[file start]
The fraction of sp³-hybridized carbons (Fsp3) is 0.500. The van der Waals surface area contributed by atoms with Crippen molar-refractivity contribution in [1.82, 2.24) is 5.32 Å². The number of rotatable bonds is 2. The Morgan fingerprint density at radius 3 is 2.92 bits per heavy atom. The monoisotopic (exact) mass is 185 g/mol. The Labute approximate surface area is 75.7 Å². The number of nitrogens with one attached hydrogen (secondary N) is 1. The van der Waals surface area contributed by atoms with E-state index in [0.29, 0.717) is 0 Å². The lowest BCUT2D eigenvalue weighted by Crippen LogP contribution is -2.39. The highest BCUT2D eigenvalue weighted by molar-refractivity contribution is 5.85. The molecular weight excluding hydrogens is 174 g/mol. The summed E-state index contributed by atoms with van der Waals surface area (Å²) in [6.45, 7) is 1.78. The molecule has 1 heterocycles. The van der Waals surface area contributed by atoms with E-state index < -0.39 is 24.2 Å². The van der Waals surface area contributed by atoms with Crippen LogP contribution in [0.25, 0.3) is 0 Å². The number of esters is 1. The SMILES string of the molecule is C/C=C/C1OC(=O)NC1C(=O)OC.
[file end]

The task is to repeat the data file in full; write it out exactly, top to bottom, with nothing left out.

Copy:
The fraction of sp³-hybridized carbons (Fsp3) is 0.500. The van der Waals surface area contributed by atoms with Crippen molar-refractivity contribution in [1.82, 2.24) is 5.32 Å². The number of rotatable bonds is 2. The Morgan fingerprint density at radius 3 is 2.92 bits per heavy atom. The monoisotopic (exact) mass is 185 g/mol. The Labute approximate surface area is 75.7 Å². The number of nitrogens with one attached hydrogen (secondary N) is 1. The van der Waals surface area contributed by atoms with E-state index in [0.29, 0.717) is 0 Å². The lowest BCUT2D eigenvalue weighted by Crippen LogP contribution is -2.39. The highest BCUT2D eigenvalue weighted by molar-refractivity contribution is 5.85. The molecular weight excluding hydrogens is 174 g/mol. The summed E-state index contributed by atoms with van der Waals surface area (Å²) in [6.45, 7) is 1.78. The molecule has 1 heterocycles. The van der Waals surface area contributed by atoms with E-state index < -0.39 is 24.2 Å². The van der Waals surface area contributed by atoms with Crippen LogP contribution in [0.25, 0.3) is 0 Å². The number of esters is 1. The SMILES string of the molecule is C/C=C/C1OC(=O)NC1C(=O)OC.